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Monday, March 16, 2015

The Smell Test

Keys of gaining capital for startups

This third article of 2015 continues our discussion of the Interstate 20 Corridor becoming the next Austin, Texas, a region enabling the creation of an entrepreneurial ecosystem to support torrents of new business venture creation. It will come in two parts.

Parts 1 and 2 are written with one purpose: to help our region’s entrepreneurs. Without your ideas, courage, stamina, fortitude and, yes, a good sense of humor, the possibility of developing our entrepreneurial ecosystem dries up.

As mentioned in the first two articles, the key resource for new ventures when needed is capital. I have been fortunate to be involved in our growing entrepreneurship ecosystem for the last four years. I am honored to be on the board of Cohab and a key contributor to the Louisiana Start Up Prize. From these experiences, I have interacted with many of our great entrepreneurs. However, I have noticed varying, and sometimes not quite correct views in some of our region’s venture leaders about venture capital investing. I hope to provide a basic view of venture capital investing in this article, what it means for our region and, hopefully, help gain some common understanding. A caveat: Many people use different terms in and around venture capital investing, causing these varying and confusing views.

I will provide my overview based on my experience in the field over the last 30 years and the best single book I know of for the entrepreneur, “The Startup Company Bible for Entrepreneurs” by Michael Stathis. This book covers topics such as idea formation, strategic planning, due diligence, financing approaches, term sheets, valuation, etc. It is a near complete compendium for the entrepreneur.

First, let’s remind ourselves of the difference between venture capital and private equity investing. Private equity investors buy underperforming existing firms, usually through a leverage buyout where debt is used to finance the buyout. The existing firms usually have good products and maybe a good brand, but are still underperforming. The private equity teams buy these undervalued firms, add value to them and in most cases sell them at a nice profit. For example, Onyx private equity fund bought the privately held Husky Injection Molding systems for $906 million, a mere one times revenue multiple, and three years later sold it for $2.6 billion.

Also remember at least two kinds of new businesses. One is the lifestyle startup. This is a single restaurant, dry cleaner, etc. that is expected not to grow beyond the one establishment. The other is a major new venture startup, which seeks to raise a lot of capital, make a bold entry into an industry and grow to be a much larger firm. In general, venture capital investors seek the major new venture startups where they expect to earn a huge return on their investment. This is not to say the lifestyle startup is not crucially important for our economy. These firms represent about 65 percent of the employment in the United States.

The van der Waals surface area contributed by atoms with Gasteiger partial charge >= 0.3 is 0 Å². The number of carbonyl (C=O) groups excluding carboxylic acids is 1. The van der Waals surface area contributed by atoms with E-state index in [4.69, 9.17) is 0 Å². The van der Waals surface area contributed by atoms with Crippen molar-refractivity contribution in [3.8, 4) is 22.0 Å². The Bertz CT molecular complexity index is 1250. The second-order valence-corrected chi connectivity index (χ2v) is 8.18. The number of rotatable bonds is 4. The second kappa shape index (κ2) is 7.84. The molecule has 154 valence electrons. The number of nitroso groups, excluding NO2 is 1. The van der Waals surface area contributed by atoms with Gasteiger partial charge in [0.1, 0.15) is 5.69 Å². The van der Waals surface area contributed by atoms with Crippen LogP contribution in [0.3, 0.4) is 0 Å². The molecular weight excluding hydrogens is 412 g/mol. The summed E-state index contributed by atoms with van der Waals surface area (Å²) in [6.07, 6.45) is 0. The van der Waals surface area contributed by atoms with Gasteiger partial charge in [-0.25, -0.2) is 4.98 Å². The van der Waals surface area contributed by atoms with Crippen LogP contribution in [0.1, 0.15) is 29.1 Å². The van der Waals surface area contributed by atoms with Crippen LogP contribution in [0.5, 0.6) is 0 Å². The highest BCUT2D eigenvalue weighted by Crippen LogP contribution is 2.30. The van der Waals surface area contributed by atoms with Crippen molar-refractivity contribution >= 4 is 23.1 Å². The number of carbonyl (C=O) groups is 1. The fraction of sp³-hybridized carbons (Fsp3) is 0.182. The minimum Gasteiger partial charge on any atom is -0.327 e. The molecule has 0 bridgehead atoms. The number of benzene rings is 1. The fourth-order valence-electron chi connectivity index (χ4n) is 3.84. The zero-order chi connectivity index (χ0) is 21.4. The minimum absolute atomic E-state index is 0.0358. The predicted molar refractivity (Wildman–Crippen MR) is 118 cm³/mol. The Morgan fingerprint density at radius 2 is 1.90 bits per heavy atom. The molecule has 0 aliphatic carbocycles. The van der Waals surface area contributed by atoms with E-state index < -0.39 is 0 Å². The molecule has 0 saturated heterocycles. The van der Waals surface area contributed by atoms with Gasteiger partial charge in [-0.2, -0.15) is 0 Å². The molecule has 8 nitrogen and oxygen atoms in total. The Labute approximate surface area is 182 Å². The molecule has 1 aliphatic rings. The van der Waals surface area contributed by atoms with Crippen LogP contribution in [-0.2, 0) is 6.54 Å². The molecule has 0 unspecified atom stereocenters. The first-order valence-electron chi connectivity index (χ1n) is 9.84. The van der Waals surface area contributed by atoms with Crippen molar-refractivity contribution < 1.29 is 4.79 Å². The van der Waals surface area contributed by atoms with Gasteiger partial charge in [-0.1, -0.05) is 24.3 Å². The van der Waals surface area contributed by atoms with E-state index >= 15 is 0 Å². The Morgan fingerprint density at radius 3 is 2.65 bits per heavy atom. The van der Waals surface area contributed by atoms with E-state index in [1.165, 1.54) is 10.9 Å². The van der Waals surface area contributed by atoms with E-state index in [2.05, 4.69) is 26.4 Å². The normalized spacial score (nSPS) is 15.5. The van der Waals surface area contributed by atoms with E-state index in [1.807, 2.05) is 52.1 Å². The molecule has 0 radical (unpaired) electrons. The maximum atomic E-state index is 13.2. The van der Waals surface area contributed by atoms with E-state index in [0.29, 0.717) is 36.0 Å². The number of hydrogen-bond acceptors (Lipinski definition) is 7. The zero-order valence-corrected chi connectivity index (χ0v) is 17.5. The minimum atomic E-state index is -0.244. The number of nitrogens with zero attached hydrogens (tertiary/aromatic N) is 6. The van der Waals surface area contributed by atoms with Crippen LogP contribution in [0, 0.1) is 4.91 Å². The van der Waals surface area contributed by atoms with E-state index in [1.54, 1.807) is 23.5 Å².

There are two major milestones any lifestyle or major new venture startup must go through. First, new ventures must pass the “smell test.” A seasoned investor is tuned into something “smelling fishy.” This usually means the idea represents a real need in the entrepreneur’s mind, but not thought about potential customers willing to pay a price that will cover expenses and especially capital costs as returns to investors. This venture will not proceed further until this thinking and proof of potential happens. Once an idea get past the “smell test,” it must pass the “fatal flaws” test. Here the idea smells good but there are potential traps lurking. Usually this means the idea has competing products and services that are fairly easily substitutable for the idea in question. The entrepreneur is so excited about the idea thinking it is unique and a huge improvement over existing offerings, but missing the fact that many products and services offering far less functionality and benefits are “good enough” to give investors their expected return. The entrepreneur is finished with this idea at this point and should “pivot” quickly for a re-configured solution, or simply shut things down and cut losses short. This can be psychologically debilitating for the entrepreneur, but it will be the best advice they will ever get. They can sell for cents on the dollar what they have in the business, hopefully, and treat this as an investment in learning and move on to the next venture having received a fortune’s worth of learning. This happened to me, and while devastated, I am still here. In fact, this should be a “law” of entrepreneurship at some phase in their education: “Thou shalt expect and even welcome being told to abandon your idea early and cut your losses.” Of course, we do not want this to happen, but just be prepared.

Thus, venture capital investing looks for brand new major new venture startups who at least pass these two kinds of tests. Part 2 will describe this process and how our region’s entrepreneurs should position themselves to participate.

Bill Bigler is director of MBA Programs and associate professor of strategy at LSU Shreveport. He spent 25 years in the strategy consulting industry before returning to academia full time at LSUS. He is involved with several global professional strategy organizations and can be reached at bbigler@lsus.edu and www.strategybest.com.


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